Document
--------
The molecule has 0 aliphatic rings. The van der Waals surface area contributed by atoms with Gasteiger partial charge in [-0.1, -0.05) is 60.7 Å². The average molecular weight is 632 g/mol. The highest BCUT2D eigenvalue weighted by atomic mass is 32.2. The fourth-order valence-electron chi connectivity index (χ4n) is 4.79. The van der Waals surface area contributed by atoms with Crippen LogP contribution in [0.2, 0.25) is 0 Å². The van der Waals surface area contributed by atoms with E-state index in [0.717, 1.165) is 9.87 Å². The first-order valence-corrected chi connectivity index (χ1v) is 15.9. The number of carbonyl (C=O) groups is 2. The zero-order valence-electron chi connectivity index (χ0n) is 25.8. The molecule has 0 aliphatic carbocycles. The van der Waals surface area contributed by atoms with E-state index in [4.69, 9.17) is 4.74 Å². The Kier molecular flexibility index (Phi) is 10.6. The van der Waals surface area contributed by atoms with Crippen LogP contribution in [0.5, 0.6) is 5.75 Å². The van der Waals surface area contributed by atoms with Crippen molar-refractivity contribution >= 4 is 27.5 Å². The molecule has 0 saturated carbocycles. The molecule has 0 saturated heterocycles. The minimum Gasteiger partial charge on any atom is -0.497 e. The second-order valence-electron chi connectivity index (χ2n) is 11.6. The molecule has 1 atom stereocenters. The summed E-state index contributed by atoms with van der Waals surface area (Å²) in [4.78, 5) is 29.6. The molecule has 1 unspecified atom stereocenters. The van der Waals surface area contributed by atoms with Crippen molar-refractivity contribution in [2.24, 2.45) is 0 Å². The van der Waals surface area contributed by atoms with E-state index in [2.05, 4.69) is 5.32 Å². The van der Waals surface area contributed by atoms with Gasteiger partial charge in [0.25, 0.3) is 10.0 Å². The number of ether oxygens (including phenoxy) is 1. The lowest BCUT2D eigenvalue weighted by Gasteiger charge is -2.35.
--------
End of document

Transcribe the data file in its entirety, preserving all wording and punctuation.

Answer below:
The molecule has 0 aliphatic rings. The van der Waals surface area contributed by atoms with Gasteiger partial charge in [-0.1, -0.05) is 60.7 Å². The average molecular weight is 632 g/mol. The highest BCUT2D eigenvalue weighted by atomic mass is 32.2. The fourth-order valence-electron chi connectivity index (χ4n) is 4.79. The van der Waals surface area contributed by atoms with Crippen LogP contribution in [0.2, 0.25) is 0 Å². The van der Waals surface area contributed by atoms with E-state index in [0.717, 1.165) is 9.87 Å². The first-order valence-corrected chi connectivity index (χ1v) is 15.9. The number of carbonyl (C=O) groups is 2. The zero-order valence-electron chi connectivity index (χ0n) is 25.8. The molecule has 0 aliphatic carbocycles. The van der Waals surface area contributed by atoms with E-state index in [4.69, 9.17) is 4.74 Å². The Kier molecular flexibility index (Phi) is 10.6. The van der Waals surface area contributed by atoms with Crippen LogP contribution in [0.5, 0.6) is 5.75 Å². The van der Waals surface area contributed by atoms with Crippen molar-refractivity contribution >= 4 is 27.5 Å². The molecule has 0 saturated carbocycles. The molecule has 0 saturated heterocycles. The minimum Gasteiger partial charge on any atom is -0.497 e. The second-order valence-electron chi connectivity index (χ2n) is 11.6. The molecule has 1 atom stereocenters. The summed E-state index contributed by atoms with van der Waals surface area (Å²) in [4.78, 5) is 29.6. The molecule has 1 unspecified atom stereocenters. The van der Waals surface area contributed by atoms with Crippen molar-refractivity contribution in [2.24, 2.45) is 0 Å². The van der Waals surface area contributed by atoms with E-state index in [2.05, 4.69) is 5.32 Å². The van der Waals surface area contributed by atoms with Gasteiger partial charge in [0.25, 0.3) is 10.0 Å². The number of ether oxygens (including phenoxy) is 1. The lowest BCUT2D eigenvalue weighted by Gasteiger charge is -2.35.